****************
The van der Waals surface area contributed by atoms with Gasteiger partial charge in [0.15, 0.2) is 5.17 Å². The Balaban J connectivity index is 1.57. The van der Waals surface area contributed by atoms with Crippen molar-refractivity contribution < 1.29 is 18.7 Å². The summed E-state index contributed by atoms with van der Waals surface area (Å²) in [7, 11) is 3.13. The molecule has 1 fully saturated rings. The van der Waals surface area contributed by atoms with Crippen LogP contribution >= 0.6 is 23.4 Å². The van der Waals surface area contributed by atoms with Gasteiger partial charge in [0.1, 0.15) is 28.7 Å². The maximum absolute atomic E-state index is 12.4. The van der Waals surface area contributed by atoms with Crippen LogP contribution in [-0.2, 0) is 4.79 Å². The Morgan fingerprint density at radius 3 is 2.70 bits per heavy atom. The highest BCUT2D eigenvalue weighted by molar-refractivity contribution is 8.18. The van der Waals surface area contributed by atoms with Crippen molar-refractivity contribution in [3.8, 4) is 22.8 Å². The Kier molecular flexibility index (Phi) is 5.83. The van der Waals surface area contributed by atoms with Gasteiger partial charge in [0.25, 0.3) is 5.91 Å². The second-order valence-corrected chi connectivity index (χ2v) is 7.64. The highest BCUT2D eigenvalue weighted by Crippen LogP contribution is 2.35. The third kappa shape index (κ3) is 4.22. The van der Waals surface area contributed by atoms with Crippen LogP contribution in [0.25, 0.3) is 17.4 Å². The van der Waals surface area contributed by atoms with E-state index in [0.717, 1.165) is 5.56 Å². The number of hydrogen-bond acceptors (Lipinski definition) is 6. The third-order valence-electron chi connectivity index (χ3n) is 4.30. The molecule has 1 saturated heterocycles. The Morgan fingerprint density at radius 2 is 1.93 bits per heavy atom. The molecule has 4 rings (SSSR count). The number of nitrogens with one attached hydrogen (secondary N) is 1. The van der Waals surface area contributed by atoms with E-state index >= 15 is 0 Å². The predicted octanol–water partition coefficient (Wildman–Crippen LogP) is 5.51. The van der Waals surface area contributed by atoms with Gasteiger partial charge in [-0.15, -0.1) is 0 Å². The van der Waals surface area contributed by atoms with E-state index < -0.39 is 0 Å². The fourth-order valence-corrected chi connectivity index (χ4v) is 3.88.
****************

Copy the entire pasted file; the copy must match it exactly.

The van der Waals surface area contributed by atoms with Gasteiger partial charge in [0.15, 0.2) is 5.17 Å². The Balaban J connectivity index is 1.57. The van der Waals surface area contributed by atoms with Crippen molar-refractivity contribution < 1.29 is 18.7 Å². The summed E-state index contributed by atoms with van der Waals surface area (Å²) in [7, 11) is 3.13. The molecule has 1 fully saturated rings. The van der Waals surface area contributed by atoms with Crippen LogP contribution >= 0.6 is 23.4 Å². The van der Waals surface area contributed by atoms with Gasteiger partial charge in [0.1, 0.15) is 28.7 Å². The maximum absolute atomic E-state index is 12.4. The van der Waals surface area contributed by atoms with Crippen LogP contribution in [-0.2, 0) is 4.79 Å². The Morgan fingerprint density at radius 3 is 2.70 bits per heavy atom. The highest BCUT2D eigenvalue weighted by molar-refractivity contribution is 8.18. The van der Waals surface area contributed by atoms with Crippen molar-refractivity contribution in [3.8, 4) is 22.8 Å². The Kier molecular flexibility index (Phi) is 5.83. The van der Waals surface area contributed by atoms with Gasteiger partial charge in [0.25, 0.3) is 5.91 Å². The second-order valence-corrected chi connectivity index (χ2v) is 7.64. The highest BCUT2D eigenvalue weighted by Crippen LogP contribution is 2.35. The third kappa shape index (κ3) is 4.22. The van der Waals surface area contributed by atoms with Crippen LogP contribution in [0.25, 0.3) is 17.4 Å². The van der Waals surface area contributed by atoms with E-state index in [0.717, 1.165) is 5.56 Å². The number of hydrogen-bond acceptors (Lipinski definition) is 6. The third-order valence-electron chi connectivity index (χ3n) is 4.30. The molecule has 1 saturated heterocycles. The Morgan fingerprint density at radius 2 is 1.93 bits per heavy atom. The molecule has 4 rings (SSSR count). The number of nitrogens with one attached hydrogen (secondary N) is 1. The van der Waals surface area contributed by atoms with E-state index >= 15 is 0 Å². The predicted octanol–water partition coefficient (Wildman–Crippen LogP) is 5.51. The van der Waals surface area contributed by atoms with Gasteiger partial charge in [-0.15, -0.1) is 0 Å². The van der Waals surface area contributed by atoms with E-state index < -0.39 is 0 Å². The fourth-order valence-corrected chi connectivity index (χ4v) is 3.88.